BRATTLEBORO—Five exhibits will open at the Brattleboro Museum & Art Center (BMAC) on Saturday, June 18, including a group exhibit of art made from felt, a multimedia exhibit of Abenaki art, and solo exhibits by Mie Yim, Beth Galston, and Frank Jackson.
An opening party will take place that day at 5 p.m. to celebrate the new exhibits, as well as the outdoor exhibits “Roberley Bell: The Landscape Stares Back” and “Oasa DuVerney: Black Power Wave,” both of which opened on May 6.
Admission is free. Light appetizers and soft drinks will be served outdoors under a tent. Cocina Lupita will sell Salvadorian food (tacos, burritos, quesadillas, pupusas, pastelitos, and more) from their food truck, and Windham Wines will provide a cash bar.
The Bluebird Orchestra, with musicians Donald Saaf, Matthew Sharff, and Rick Contino, will perform original music that “explores the territory between Kurt Weill, Tom Waits, and The Incredible String Band.” Face coverings are required inside the museum during this event.
New exhibits opening Friday
• “Felt Experience,” curated by Sarah Freeman and Katherine Gass Stowe, surveys the work of five artists who use the medium of felt in diverse and novel ways: Marjolein Dallinga, Ruth Jeyaveeran, Melissa Joseph, Liam Lee, and Stephanie Metz.
“Felt is an ancient material, predating woven cloth,” Gass Stowe wrote in a statement accompanying the exhibit. “‘Felt Experience’ can refer to understanding something through touch, and also to the deeply emotional responses evoked in the body by an object or place. This exhibition showcases artists whose work can be said to encompass both perspectives.”
• “Nebizun: Water Is Life,” curated by Vera Longtoe Sheehan, features artwork by Abenaki artists of the Champlain Valley and Connecticut River Valley regions, including protest art created in support of the Native American Water Protectors, who opposed the construction of the Dakota Access Pipeline.
A special opening celebration for “Nebizun,” featuring a curator talk by Longtoe Sheehan and performances by Abenaki musicians will be held on Friday, June 24, at 7 p.m. This exhibit is presented in partnership with the Vermont Abenaki Artists Association and the Abenaki Arts & Education Center.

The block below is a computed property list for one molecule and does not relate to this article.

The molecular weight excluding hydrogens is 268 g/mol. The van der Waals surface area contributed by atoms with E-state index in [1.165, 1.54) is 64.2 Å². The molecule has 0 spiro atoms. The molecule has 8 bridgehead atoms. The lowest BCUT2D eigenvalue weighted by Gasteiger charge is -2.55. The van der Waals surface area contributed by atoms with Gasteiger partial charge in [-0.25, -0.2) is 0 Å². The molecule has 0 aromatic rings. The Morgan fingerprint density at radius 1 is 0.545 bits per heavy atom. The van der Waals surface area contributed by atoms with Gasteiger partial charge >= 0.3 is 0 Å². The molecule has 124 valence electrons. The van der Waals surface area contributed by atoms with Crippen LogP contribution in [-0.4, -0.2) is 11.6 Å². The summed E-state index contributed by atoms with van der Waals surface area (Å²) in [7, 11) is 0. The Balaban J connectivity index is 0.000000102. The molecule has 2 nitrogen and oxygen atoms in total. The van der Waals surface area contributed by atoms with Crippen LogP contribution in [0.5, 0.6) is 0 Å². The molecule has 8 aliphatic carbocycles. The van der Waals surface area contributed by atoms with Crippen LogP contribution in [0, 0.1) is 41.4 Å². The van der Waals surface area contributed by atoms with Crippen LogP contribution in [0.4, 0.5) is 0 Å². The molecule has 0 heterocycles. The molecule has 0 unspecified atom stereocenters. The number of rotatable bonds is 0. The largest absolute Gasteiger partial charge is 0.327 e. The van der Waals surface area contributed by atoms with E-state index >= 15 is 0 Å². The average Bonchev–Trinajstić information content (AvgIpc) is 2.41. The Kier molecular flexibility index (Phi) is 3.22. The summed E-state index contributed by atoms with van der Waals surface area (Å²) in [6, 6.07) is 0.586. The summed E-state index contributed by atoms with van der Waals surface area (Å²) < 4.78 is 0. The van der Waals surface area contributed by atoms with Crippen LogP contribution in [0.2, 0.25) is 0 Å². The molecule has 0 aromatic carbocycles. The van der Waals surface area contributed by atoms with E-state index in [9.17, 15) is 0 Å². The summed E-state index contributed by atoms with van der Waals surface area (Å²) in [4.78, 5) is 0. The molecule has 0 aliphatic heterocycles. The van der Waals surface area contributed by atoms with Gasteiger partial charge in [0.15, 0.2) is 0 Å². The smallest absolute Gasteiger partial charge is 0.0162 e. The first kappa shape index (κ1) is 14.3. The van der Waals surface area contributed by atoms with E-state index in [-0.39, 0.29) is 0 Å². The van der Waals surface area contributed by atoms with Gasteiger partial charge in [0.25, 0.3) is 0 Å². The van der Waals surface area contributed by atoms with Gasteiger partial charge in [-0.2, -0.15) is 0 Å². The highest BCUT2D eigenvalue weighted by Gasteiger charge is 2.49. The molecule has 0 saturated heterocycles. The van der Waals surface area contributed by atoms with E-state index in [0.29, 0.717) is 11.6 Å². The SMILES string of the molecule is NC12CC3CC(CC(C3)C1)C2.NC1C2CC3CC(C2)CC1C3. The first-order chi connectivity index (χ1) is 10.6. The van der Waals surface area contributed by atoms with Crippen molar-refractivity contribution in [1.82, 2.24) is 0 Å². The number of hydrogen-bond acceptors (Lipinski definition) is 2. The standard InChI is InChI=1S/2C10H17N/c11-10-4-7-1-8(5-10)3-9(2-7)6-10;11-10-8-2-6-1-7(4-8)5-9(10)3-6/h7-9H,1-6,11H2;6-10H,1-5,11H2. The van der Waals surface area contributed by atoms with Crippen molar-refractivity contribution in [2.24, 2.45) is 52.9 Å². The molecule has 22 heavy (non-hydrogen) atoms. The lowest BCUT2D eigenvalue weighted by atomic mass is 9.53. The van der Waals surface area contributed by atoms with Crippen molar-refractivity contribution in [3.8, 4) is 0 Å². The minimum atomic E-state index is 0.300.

“As stewards of the environment, Native American people know the importance of clean water,” Longtoe Sheehan said. “We understand the healing powers of water. The Abenaki people know how essential water is to foodways, medicine, and everyday activities that may be taken for granted.”
• Mie Yim, the New York–based artist featured in “Fluid Boundaries,” describes her paintings this way: “Sugary colors and anthropomorphic shapes conjure bunny ears or doe eyes, and forms like spikes, polyps, and vegetal structures take the coronavirus as an inspiration. The chaos and horror of nature will always be in tandem with beauty and wonder in my paintings.”
Freeman, who is BMAC’s director of exhibitions and curated the exhibit, said, “Yim renders her intriguing and unsettling creatures in vivid, saturated color that draws the eye, while the mark-making varies from thick and cakey to rough, scratchy, and frenzied, creating an uneasy tension. Yim’s ability and willingness to explore the porous boundaries between figuration and abstraction result in a body of work that compels you to look closer but leaves you uncertain and off balance.”
• At the beginning of the pandemic, artist Beth Galston and several other alumni of a graduate program at MIT’s Center for Advanced Visual Studies created videos in the silos of the Goldring-Piene Art Farm in Groton, Massachusetts, which they found were an ideal setting for socially distanced art making. Galston’s video became part of her new BMAC installation “Unraveling Oculus.”
“I created my video in the Bell Silo, which contains a suspended bell and benches created by artist Paul Matisse,” Galston said. “Using mirrors to reflect the silo’s oculus, as well as natural materials collected on my daily walks in the woods, I created a series of actions as a kind of ‘duet’ with the deep resonant sounds and changing light in the silo.” Galston made the video in collaboration with Ellen Sebring.
In Galston’s BMAC installation, which was curated by Mara Williams, the video is paired with sculptural elements, including mirrors and tens of thousands of acorn caps. “My goal is to choreograph the elements of light, space, nature, and material into immersive environments, engaging viewers as participants in an imaginative journey,” Galston said.
• “There/There” is an exhibit of abstract landscape fresco paintings by Frank Jackson which address questions of place, memory, and experience.
In an essay accompanying the exhibit, Jackson explains, “During the brief passage of time [in the process of creating a fresco painting] that the intonaco layer of lime accepts pigments and image, surfaces move from wet to dry, color is buried and hardened, and transparency and opacity locate moments of the day. There’s an urgency to the technique of fresco painting, and the possibility and limitations work off each other.”
Artist talks, events will complement exhibits
BMAC will present numerous in-person and virtual events while the new exhibits are on view, all on Thursdays, including talks by Katherine Gass Stowe (July 21), Mie Yim (Aug. 4), and Beth Galston and Mara Williams (Sept. 22).
Frank Jackson will present a workshop on making transfer prints (Saturday, July 23). Chef Jessee Lawyer will offer an online Abenaki cooking demonstration (Thursday, Aug. 11).